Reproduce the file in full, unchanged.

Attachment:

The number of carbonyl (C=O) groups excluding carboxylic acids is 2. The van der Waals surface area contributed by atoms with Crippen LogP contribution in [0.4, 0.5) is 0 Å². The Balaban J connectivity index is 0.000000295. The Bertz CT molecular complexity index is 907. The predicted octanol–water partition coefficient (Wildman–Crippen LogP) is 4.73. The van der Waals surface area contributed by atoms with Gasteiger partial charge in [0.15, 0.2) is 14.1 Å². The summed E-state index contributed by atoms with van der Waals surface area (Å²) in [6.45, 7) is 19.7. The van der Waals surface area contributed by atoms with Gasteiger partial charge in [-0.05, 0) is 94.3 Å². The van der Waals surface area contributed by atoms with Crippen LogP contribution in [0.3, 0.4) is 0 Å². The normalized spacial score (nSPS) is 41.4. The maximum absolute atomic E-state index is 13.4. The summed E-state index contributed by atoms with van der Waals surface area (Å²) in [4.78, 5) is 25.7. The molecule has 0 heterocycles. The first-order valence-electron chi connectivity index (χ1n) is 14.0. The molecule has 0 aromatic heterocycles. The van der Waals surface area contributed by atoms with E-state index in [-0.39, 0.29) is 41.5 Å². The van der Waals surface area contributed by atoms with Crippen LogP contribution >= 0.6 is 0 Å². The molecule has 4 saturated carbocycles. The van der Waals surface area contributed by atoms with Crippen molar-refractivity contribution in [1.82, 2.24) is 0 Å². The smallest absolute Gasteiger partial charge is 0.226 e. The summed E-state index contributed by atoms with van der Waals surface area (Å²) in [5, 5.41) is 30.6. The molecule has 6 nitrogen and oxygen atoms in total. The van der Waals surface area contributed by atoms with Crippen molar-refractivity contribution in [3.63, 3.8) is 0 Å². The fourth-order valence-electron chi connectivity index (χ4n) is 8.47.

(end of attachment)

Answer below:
The number of carbonyl (C=O) groups excluding carboxylic acids is 2. The van der Waals surface area contributed by atoms with Crippen LogP contribution in [0.4, 0.5) is 0 Å². The Balaban J connectivity index is 0.000000295. The Bertz CT molecular complexity index is 907. The predicted octanol–water partition coefficient (Wildman–Crippen LogP) is 4.73. The van der Waals surface area contributed by atoms with Gasteiger partial charge in [0.15, 0.2) is 14.1 Å². The summed E-state index contributed by atoms with van der Waals surface area (Å²) in [6.45, 7) is 19.7. The van der Waals surface area contributed by atoms with Gasteiger partial charge in [-0.05, 0) is 94.3 Å². The van der Waals surface area contributed by atoms with Crippen LogP contribution in [0.3, 0.4) is 0 Å². The normalized spacial score (nSPS) is 41.4. The maximum absolute atomic E-state index is 13.4. The summed E-state index contributed by atoms with van der Waals surface area (Å²) in [4.78, 5) is 25.7. The molecule has 0 heterocycles. The first-order valence-electron chi connectivity index (χ1n) is 14.0. The molecule has 0 aromatic heterocycles. The van der Waals surface area contributed by atoms with E-state index in [-0.39, 0.29) is 41.5 Å². The van der Waals surface area contributed by atoms with Crippen LogP contribution >= 0.6 is 0 Å². The molecule has 4 saturated carbocycles. The van der Waals surface area contributed by atoms with Crippen molar-refractivity contribution in [1.82, 2.24) is 0 Å². The smallest absolute Gasteiger partial charge is 0.226 e. The summed E-state index contributed by atoms with van der Waals surface area (Å²) in [5, 5.41) is 30.6. The molecule has 6 nitrogen and oxygen atoms in total. The van der Waals surface area contributed by atoms with Crippen molar-refractivity contribution in [3.63, 3.8) is 0 Å². The fourth-order valence-electron chi connectivity index (χ4n) is 8.47.